Monday, September 26, 2011

A tisket, a tasket...

Carl and I were at a visitors center of the Newark Earthworks (more on that in a bit) when I saw a brochure for the Longaberger building.  I asked Carl how close we were. “Close enough to go see it,” was the answer.  So Carl indulged me and Jim took Cooper for a walk during a visit to the Newark, Ohio headquarters of Longaberger, a company that manufactures hand-made baskets sold via Tupperware-type home parties.
Anyone who knows me realizes I’m too cheap to buy a six inch by three inch basket for $39 -- especially when that’s probably the sale price.  But seeing the Longaberger building is a “largest ball of twine” experience -- and we’re on the look out for those.   Photo below.  Enough said.
This is the Longaberger corporate headquarters.  Jim said he wanted to ask someone inside  if they knew where they were going and what they were in.
Carl also took us to ball-of-twine moment at the Dawes Arboretum in Newark:  "One of the world’s LARGEST HEDGE LETTERINGS" (that’s how the sign explaining it was lettered anyway). Berman Dawes, who owned the land and with his wife Bertie helped create the arboretum,  noticed planes flying over Port Columbus Airport and thought it would make a good landmark for aviators.  So in the 1930s Dawes planted a 2,040 foot long hedge spelling the words “Dawes Arboretum.”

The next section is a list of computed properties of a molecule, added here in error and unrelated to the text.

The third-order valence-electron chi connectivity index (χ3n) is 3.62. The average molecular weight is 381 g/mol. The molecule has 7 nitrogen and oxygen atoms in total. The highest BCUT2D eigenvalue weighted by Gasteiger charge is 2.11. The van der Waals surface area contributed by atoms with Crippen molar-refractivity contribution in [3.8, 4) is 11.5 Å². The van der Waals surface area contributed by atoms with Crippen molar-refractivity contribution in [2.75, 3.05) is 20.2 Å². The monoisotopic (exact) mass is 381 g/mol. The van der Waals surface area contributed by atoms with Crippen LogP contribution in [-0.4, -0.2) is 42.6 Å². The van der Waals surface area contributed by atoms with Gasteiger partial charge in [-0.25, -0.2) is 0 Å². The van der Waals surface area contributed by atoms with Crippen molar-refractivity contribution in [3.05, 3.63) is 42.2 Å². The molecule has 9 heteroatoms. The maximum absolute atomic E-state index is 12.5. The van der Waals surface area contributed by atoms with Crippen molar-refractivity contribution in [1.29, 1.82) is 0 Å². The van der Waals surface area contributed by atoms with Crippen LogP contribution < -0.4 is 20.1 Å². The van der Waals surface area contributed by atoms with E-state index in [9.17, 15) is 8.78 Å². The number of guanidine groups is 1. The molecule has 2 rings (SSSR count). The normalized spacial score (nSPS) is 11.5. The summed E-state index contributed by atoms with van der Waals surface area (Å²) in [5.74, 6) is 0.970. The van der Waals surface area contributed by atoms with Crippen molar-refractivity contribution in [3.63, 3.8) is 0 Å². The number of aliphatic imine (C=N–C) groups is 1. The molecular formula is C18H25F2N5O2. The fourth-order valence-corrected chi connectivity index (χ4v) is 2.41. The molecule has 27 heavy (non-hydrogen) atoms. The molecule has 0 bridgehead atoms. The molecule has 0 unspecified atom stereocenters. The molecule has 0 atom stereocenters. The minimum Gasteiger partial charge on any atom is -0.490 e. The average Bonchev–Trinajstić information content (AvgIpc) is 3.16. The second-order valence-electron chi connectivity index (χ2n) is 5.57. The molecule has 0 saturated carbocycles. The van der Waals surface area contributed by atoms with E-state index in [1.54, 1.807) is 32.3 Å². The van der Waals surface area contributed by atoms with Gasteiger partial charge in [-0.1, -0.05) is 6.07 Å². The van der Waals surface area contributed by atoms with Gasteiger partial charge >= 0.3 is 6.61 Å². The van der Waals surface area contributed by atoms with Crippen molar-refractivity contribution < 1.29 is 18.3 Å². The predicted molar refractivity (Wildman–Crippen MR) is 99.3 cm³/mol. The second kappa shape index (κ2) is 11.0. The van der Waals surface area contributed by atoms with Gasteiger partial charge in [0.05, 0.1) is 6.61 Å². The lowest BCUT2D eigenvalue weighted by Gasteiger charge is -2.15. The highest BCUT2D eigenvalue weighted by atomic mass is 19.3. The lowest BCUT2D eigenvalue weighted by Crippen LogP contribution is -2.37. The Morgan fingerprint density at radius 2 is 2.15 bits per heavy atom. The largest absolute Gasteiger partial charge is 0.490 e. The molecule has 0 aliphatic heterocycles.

This photo of the Dawes Arboretum hedge was taken from a nearby observation tower.  It was created out of a shrub called “Woodward American Arborvitae.
Dawes Arboretum also has1,800 acres of trees plus eight miles of hiking trails, plus a four-mile auto tour so you can see plant collections and gardens the easy way (we chose the easy way).  One especially interesting collection was the bald cypress trees.  The trees have what look like knees (called pneumataphores) that poke out of the ground. 

Bald cypress "knees" or pneumataphores. To me they looked like miniature people.
We also visited the Newark Earthworks, which would be the largest set of geometric earthen enclosures in the world, had not some of it been destroyed.  It originally covered four square miles, and contained two huge circles, a square, an ellipse and an octagon connected by banked roadways.  It was built by the Hopewell Indians between 100 and BC and 400 AD and was thought to have been a spiritual center.  Centuries later, only part of it remains, including the Great Circle, which we visited. Before it was set aside as a monument, the Great Circle was used as a union training camp during the Civil War, for horse races, and even for fairs, including the Ohio State Fair. 
I can't do justice to the Newark Earthworks in a photo; it's just too huge.  This picture was taken from the center of the Great Circle, which has a diameter of 1200 feet -- four football fields could fit inside end to end.  It’s a huge, earthen, perfectly symmetrical circle with an opening on one end.  

1 comment:

  1. Honestly Bev, Ohio is the home of at least a dozen of Frank Lloyd Wright structures, the Cleveland Terminal Tower, Severance Hall, the Cincinnati Rail Terminal (now a museum), Dayton Public Library Building and of course Ohio State's Horseshoe. All significant architectural statements. And yet, the only building you show in your blog is the "Longaberger Basket". I cannot imagine what your readers will think of Ohio, Oh! what is to become of us?!